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Variability in Tropical Cyclone Climatology over North Indian Ocean during the Period 1891 to 2015

  • Kasturi Singh
  • Jagabandhu PandaEmail author
  • Monalisa Sahoo
  • M. Mohapatra
Original Article

Abstract

Tropical cyclone (TC) prediction and impact of warming environment on cyclonic activity are one of the most popular research topics. Based on sea surface temperature (SST) anomaly variation, the period 1880–2015 is divided into pre-warming (PWP; during 1880–1946) and current warming (CWP; during 1947–2015) with negative and positive anomalies respectively. Based on data availability, the period 1891–2015 is emphasized for the analysis of variability in TC climatology. The Mann-Kendall test and Sen’s slope estimation indicates a clear decreasing trend in annual TS (total storms) and CS + SCS (cyclones and severe cyclones) frequency during CWP for NIO region and particularly Bay of Bengal (BOB) at 95% confidence level. However, the TS and CS + SCS frequencies were increasing during the PWP. TC activity over southern and northern BOB is decreasing sharply during CWP. Southern sector of BOB hosts mostly severe systems and middle sector most TCs. TC activity over the eastern sector of Arabian Sea shows considerable enhancement during CWP. An increasing SST, surface wind, mid-tropospheric relative humidity and potential evaporation factor (PEF) are helpful in the formation of intensified storms during CWP. The activities during PWP were reverse compared to that of CWP. A large temperature anomaly difference between atmosphere and Ocean also perceived to play a key role in modulating the enhanced intensity of TCs during CWP. The SST range of 27.5 °C to 29.5 °C and supportive flow field is helping to enhance the middle and upper tropospheric moisture content; eventually, resulting in increased SST, PEF and relative humidity through a possible feedback mechanism.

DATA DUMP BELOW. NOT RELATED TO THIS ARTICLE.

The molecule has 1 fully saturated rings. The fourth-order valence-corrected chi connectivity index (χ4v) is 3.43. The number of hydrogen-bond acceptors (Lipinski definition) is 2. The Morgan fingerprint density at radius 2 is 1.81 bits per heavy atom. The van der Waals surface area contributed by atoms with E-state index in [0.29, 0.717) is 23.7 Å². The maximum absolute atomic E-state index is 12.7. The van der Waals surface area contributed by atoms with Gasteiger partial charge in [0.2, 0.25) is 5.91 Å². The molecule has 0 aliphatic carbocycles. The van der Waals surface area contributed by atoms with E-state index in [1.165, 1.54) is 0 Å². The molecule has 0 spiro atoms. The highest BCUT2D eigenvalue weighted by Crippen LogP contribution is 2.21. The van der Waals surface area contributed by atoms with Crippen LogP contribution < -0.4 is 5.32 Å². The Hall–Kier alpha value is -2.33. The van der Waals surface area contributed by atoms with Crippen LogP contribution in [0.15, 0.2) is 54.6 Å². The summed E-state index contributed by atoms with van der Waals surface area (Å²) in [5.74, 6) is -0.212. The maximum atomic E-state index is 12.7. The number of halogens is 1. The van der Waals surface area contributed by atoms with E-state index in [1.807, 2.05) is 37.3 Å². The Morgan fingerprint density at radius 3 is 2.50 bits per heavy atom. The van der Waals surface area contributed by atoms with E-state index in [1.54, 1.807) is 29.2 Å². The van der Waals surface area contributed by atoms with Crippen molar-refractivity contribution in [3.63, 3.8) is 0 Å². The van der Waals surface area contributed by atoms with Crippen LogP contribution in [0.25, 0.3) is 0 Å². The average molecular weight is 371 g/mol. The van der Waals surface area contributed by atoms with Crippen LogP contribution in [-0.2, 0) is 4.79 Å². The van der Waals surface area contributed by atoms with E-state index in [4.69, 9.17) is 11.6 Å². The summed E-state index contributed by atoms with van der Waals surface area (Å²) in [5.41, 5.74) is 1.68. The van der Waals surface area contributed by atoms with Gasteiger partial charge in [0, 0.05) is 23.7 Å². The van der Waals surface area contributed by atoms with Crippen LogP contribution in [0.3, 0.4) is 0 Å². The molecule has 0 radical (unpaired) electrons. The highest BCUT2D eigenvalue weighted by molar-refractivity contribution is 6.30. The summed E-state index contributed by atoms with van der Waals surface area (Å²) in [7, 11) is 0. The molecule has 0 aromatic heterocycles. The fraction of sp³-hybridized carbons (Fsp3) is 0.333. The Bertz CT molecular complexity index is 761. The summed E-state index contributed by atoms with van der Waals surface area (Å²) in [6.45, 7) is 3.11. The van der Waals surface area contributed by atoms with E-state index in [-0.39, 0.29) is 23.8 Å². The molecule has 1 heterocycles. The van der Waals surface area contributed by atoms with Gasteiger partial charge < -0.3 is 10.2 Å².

Keywords

Tropical cyclone Relative humidity Potential evaporation factor North Indian Ocean Warming period 

Notes

Acknowledgements

The authors wish to acknowledge IMD (www.rsmcnewdelhi. imd.gov.in), ICOADS (icoads.noaa.gov), ISRO/NRSC/Bhuvan (bhuvan.nrsc.gov.in), IBTrACS (www.ncdc.noaa.gov) and NOAA/CIRES (www.esrl.noaa.gov) for their data support for this research work. The sincere thanks are also to Mr. Sunny Kant and Mr. Sundhansu Sekhar Rath from National Institute of Technology (NIT) Rourkela for their technical helps while carrying out the work. We also wish to thank Krishna K. Osuri (NIT Rourkela) and anonymous reviewers for their input, which helped to improve the manuscript in all directions.

Supplementary material

13143_2018_69_MOESM1_ESM.docx (1 mb)
ESM 1 (DOCX 1027 kb)

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Copyright information

© Korean Meteorological Society and Springer Nature B.V. 2018

Authors and Affiliations

  1. 1.Department of Earth and Atmospheric SciencesNational Institute of Technology RourkelaOdishaIndia
  2. 2.Indian Institute of Tropical MeteorologyPuneIndia
  3. 3.Cyclone Warning Division, India Meteorological Department, Mausam BhavanNew DelhiIndia

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